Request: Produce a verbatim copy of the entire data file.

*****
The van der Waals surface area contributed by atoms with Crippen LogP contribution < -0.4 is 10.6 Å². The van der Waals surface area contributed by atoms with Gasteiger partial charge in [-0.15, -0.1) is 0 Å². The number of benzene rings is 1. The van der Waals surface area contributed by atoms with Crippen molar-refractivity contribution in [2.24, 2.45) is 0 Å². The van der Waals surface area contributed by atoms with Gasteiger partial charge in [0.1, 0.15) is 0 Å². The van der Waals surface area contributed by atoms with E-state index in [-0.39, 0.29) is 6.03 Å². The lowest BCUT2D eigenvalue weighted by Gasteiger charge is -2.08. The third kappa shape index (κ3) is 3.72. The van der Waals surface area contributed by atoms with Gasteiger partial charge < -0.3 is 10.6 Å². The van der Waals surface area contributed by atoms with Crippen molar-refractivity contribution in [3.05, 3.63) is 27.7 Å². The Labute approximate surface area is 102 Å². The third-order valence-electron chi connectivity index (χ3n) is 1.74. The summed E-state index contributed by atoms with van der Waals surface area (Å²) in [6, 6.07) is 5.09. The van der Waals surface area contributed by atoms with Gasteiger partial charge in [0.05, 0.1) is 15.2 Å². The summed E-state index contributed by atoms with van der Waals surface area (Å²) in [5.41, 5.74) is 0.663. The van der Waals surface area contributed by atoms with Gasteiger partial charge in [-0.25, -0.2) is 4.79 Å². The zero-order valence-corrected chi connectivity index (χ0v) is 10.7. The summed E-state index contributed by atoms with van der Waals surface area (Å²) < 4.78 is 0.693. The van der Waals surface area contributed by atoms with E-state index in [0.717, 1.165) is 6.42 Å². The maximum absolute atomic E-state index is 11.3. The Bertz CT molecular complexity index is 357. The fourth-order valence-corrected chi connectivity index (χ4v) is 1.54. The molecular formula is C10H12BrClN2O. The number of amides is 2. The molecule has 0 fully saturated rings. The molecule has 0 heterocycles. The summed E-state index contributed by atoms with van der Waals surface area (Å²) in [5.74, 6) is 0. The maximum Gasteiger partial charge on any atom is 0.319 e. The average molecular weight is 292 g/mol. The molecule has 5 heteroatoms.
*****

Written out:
The van der Waals surface area contributed by atoms with Crippen LogP contribution < -0.4 is 10.6 Å². The van der Waals surface area contributed by atoms with Gasteiger partial charge in [-0.15, -0.1) is 0 Å². The number of benzene rings is 1. The van der Waals surface area contributed by atoms with Crippen molar-refractivity contribution in [2.24, 2.45) is 0 Å². The van der Waals surface area contributed by atoms with Gasteiger partial charge in [0.1, 0.15) is 0 Å². The van der Waals surface area contributed by atoms with E-state index in [-0.39, 0.29) is 6.03 Å². The lowest BCUT2D eigenvalue weighted by Gasteiger charge is -2.08. The third kappa shape index (κ3) is 3.72. The van der Waals surface area contributed by atoms with Gasteiger partial charge < -0.3 is 10.6 Å². The van der Waals surface area contributed by atoms with Crippen molar-refractivity contribution in [3.05, 3.63) is 27.7 Å². The Labute approximate surface area is 102 Å². The third-order valence-electron chi connectivity index (χ3n) is 1.74. The summed E-state index contributed by atoms with van der Waals surface area (Å²) in [6, 6.07) is 5.09. The van der Waals surface area contributed by atoms with Gasteiger partial charge in [0.05, 0.1) is 15.2 Å². The summed E-state index contributed by atoms with van der Waals surface area (Å²) in [5.41, 5.74) is 0.663. The van der Waals surface area contributed by atoms with Gasteiger partial charge in [-0.25, -0.2) is 4.79 Å². The zero-order valence-corrected chi connectivity index (χ0v) is 10.7. The summed E-state index contributed by atoms with van der Waals surface area (Å²) < 4.78 is 0.693. The van der Waals surface area contributed by atoms with E-state index in [0.717, 1.165) is 6.42 Å². The maximum absolute atomic E-state index is 11.3. The Bertz CT molecular complexity index is 357. The fourth-order valence-corrected chi connectivity index (χ4v) is 1.54. The molecular formula is C10H12BrClN2O. The number of amides is 2. The molecule has 0 fully saturated rings. The molecule has 0 heterocycles. The summed E-state index contributed by atoms with van der Waals surface area (Å²) in [5.74, 6) is 0. The maximum Gasteiger partial charge on any atom is 0.319 e. The average molecular weight is 292 g/mol. The molecule has 5 heteroatoms.